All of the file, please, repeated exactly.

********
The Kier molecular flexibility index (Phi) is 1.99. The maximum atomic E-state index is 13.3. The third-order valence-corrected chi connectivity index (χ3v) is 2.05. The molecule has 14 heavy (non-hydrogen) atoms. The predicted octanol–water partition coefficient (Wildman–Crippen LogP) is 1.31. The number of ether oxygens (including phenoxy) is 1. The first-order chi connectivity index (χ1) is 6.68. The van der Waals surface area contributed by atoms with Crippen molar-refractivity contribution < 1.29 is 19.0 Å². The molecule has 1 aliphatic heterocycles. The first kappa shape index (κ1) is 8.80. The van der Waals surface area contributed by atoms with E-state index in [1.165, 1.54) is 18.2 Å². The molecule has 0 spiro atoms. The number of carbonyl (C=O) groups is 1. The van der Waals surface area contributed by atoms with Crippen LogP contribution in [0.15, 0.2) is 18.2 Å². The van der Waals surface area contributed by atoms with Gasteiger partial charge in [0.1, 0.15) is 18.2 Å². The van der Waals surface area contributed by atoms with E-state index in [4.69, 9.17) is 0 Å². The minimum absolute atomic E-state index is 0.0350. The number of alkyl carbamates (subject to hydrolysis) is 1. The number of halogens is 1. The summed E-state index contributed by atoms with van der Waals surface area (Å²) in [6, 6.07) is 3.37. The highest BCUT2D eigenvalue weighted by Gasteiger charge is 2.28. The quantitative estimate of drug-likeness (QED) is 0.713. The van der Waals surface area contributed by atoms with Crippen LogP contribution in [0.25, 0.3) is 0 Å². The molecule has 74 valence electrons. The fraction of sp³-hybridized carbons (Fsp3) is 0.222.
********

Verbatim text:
The Kier molecular flexibility index (Phi) is 1.99. The maximum atomic E-state index is 13.3. The third-order valence-corrected chi connectivity index (χ3v) is 2.05. The molecule has 14 heavy (non-hydrogen) atoms. The predicted octanol–water partition coefficient (Wildman–Crippen LogP) is 1.31. The number of ether oxygens (including phenoxy) is 1. The first-order chi connectivity index (χ1) is 6.68. The van der Waals surface area contributed by atoms with Crippen molar-refractivity contribution < 1.29 is 19.0 Å². The molecule has 1 aliphatic heterocycles. The first kappa shape index (κ1) is 8.80. The van der Waals surface area contributed by atoms with E-state index in [1.165, 1.54) is 18.2 Å². The molecule has 0 spiro atoms. The number of carbonyl (C=O) groups is 1. The van der Waals surface area contributed by atoms with Crippen LogP contribution in [0.15, 0.2) is 18.2 Å². The van der Waals surface area contributed by atoms with Gasteiger partial charge in [0.1, 0.15) is 18.2 Å². The van der Waals surface area contributed by atoms with E-state index in [4.69, 9.17) is 0 Å². The minimum absolute atomic E-state index is 0.0350. The number of alkyl carbamates (subject to hydrolysis) is 1. The number of halogens is 1. The summed E-state index contributed by atoms with van der Waals surface area (Å²) in [6, 6.07) is 3.37. The highest BCUT2D eigenvalue weighted by Gasteiger charge is 2.28. The quantitative estimate of drug-likeness (QED) is 0.713. The van der Waals surface area contributed by atoms with Crippen LogP contribution in [0.25, 0.3) is 0 Å². The molecule has 74 valence electrons. The fraction of sp³-hybridized carbons (Fsp3) is 0.222.